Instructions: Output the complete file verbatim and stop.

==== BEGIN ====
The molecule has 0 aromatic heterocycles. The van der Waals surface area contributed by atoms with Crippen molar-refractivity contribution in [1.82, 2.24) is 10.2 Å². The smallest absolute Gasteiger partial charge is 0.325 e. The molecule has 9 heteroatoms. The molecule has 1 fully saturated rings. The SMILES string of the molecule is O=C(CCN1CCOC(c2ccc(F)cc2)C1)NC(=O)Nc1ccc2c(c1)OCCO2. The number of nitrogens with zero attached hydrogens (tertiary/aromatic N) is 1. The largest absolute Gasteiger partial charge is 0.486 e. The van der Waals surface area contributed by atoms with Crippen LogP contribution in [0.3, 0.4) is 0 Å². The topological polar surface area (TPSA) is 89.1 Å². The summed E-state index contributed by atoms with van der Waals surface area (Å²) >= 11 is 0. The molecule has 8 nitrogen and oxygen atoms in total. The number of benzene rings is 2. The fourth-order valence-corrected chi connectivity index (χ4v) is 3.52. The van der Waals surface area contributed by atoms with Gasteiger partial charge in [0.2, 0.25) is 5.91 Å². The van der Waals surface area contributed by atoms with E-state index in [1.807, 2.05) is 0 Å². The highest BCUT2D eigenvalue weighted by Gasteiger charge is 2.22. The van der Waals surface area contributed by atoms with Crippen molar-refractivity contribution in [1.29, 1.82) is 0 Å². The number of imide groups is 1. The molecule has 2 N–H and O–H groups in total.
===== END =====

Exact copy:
The molecule has 0 aromatic heterocycles. The van der Waals surface area contributed by atoms with Crippen molar-refractivity contribution in [1.82, 2.24) is 10.2 Å². The smallest absolute Gasteiger partial charge is 0.325 e. The molecule has 9 heteroatoms. The molecule has 1 fully saturated rings. The SMILES string of the molecule is O=C(CCN1CCOC(c2ccc(F)cc2)C1)NC(=O)Nc1ccc2c(c1)OCCO2. The number of nitrogens with zero attached hydrogens (tertiary/aromatic N) is 1. The largest absolute Gasteiger partial charge is 0.486 e. The van der Waals surface area contributed by atoms with Crippen LogP contribution in [0.3, 0.4) is 0 Å². The topological polar surface area (TPSA) is 89.1 Å². The summed E-state index contributed by atoms with van der Waals surface area (Å²) >= 11 is 0. The molecule has 8 nitrogen and oxygen atoms in total. The number of benzene rings is 2. The fourth-order valence-corrected chi connectivity index (χ4v) is 3.52. The van der Waals surface area contributed by atoms with Gasteiger partial charge in [0.2, 0.25) is 5.91 Å². The van der Waals surface area contributed by atoms with E-state index in [1.807, 2.05) is 0 Å². The highest BCUT2D eigenvalue weighted by Gasteiger charge is 2.22. The van der Waals surface area contributed by atoms with Crippen molar-refractivity contribution in [1.29, 1.82) is 0 Å². The number of imide groups is 1. The molecule has 2 N–H and O–H groups in total.